Saturday, April 23, 2011

On the Pleasures of Brunching

Until this morning, I forgot how lovely it was to lounge on someone else’s couch, Bloody Mary in hand, on a Saturday morning. Especially when guests arrive with feathers in their hair, and Easter grass becomes the alfalfa of an otherwise whole grain, lox-and-capers affair.

This morning, I rediscovered the pleasure of brunching.

Forget the art of the cheese plate, and let’s talk about the essentials of a stellar late-moring soiree. It all depends on nosh and company.

Here is my field report:

Invite strangers.
When comrades come to a party, a clique forms and no one leaves the kitchen. When you select a random assortment of friends, the room swirls. There is so much to talk about – conversation becomes the Easter Egg Hunt, yes! This morning I collected notes on how to make a cucumber gimlet (from a bartender), the history of sea shell collecting (from the author of an encyclopedia), and sketches of Philadelphia in the 1960s (from a revolutionary in a bandana). I also learned where to buy a smart second-hand suit.

Establish a Bloody Mary Bar.
Be sure to tape a recipe to the counter. Set out tomato juice, wedges of limes and lemons, Tobasco, a dish of celery salt, plus alternating olives and okra on bamboo spears. Then let everyone jostle and concoct.

Hang a chandelier over the buffet.
Let’s agree that a fabulous party is all about the lighting. Lox should look luminescent. The cream cheese should give off a pearlescent glow – not a glare. It’s a brunch, not an office party, so turn off the overhead fluorescents.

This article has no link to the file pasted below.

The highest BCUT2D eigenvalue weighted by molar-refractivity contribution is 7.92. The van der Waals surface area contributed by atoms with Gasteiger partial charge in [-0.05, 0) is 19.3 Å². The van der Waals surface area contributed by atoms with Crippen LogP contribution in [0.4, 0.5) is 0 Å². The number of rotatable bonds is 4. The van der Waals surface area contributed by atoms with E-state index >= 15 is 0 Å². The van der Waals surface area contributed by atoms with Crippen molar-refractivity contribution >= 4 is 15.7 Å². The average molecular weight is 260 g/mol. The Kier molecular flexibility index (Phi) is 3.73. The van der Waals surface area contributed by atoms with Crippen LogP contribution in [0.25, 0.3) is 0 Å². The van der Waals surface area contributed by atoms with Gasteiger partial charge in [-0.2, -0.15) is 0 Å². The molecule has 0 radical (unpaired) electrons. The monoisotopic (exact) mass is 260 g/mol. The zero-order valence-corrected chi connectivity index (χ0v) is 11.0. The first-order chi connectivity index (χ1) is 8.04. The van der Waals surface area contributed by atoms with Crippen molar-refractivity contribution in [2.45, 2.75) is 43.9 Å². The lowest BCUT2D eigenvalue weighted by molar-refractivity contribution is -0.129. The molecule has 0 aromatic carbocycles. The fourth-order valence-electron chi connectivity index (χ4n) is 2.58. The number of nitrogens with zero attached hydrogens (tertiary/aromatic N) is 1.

Kick the guests out of the kitchen.
Controversial, I know. But the flow of traffic is a lot easier to manage if you aren’t trying to scramble eggs with a crowd. Encourage basking by setting out a few appetizers on a coffee table, like a dish of radishes with a little salt shaker, plus a tray of sliced cucumbers with rosettes of sun-dried tomato goat cheese (mock deviled eggs?)

Serve a collage.
Brunch should be vivid and encourage play. An artful arrangement of little dishes containing items that can be assembled to make a towering bagel or a regal salad is more fun than an egg casserole, say. Consider: anchovies, capers, cheeses, lox, pickled veggies, scrambled eggs, lightly dressed arugula, bacon, a bread basket.

Burn something.
That’s right. Nothing brings people together like a crisis -- when the fire alarm goes off because the oven is smoking, everyone rallies around the cause. Laughter ensues. More drinks get poured. And then it’s time for seconds.

 Many thanks to this morning’s hosts for extending their West Philadelphia hospitality to a Fishtown stranger. Someone needs to start a brunch blog. Hint. Hint.


  1. oh, this is making me crave a) a proper brunch, and b) a return to philly. I hope that our oyster nights ensue asap!

  2. You inspire! Thanks.

  3. I'd love the recipe for that salad! Please?

  4. Sure, the salad included: arugula, shaved Parm, halved grape tomatoes, toasted pine nuts. It was dressed with white balsamic, olive oil, and a touch of sea salt. It was brought by a man named Terry, who claimed it was the only dish he knew how to make. And it was fabulous. Thanks for asking for the recipe.

  5. Oof. I've been thinking about brunches for strangers (to one another) since you wrote much so that I'm now actually planning one / inviting people. Though, I'm just too selfish to give guests assemble-it-yourselves sandwiches - I only want to cook the brunch foods that I want most. :)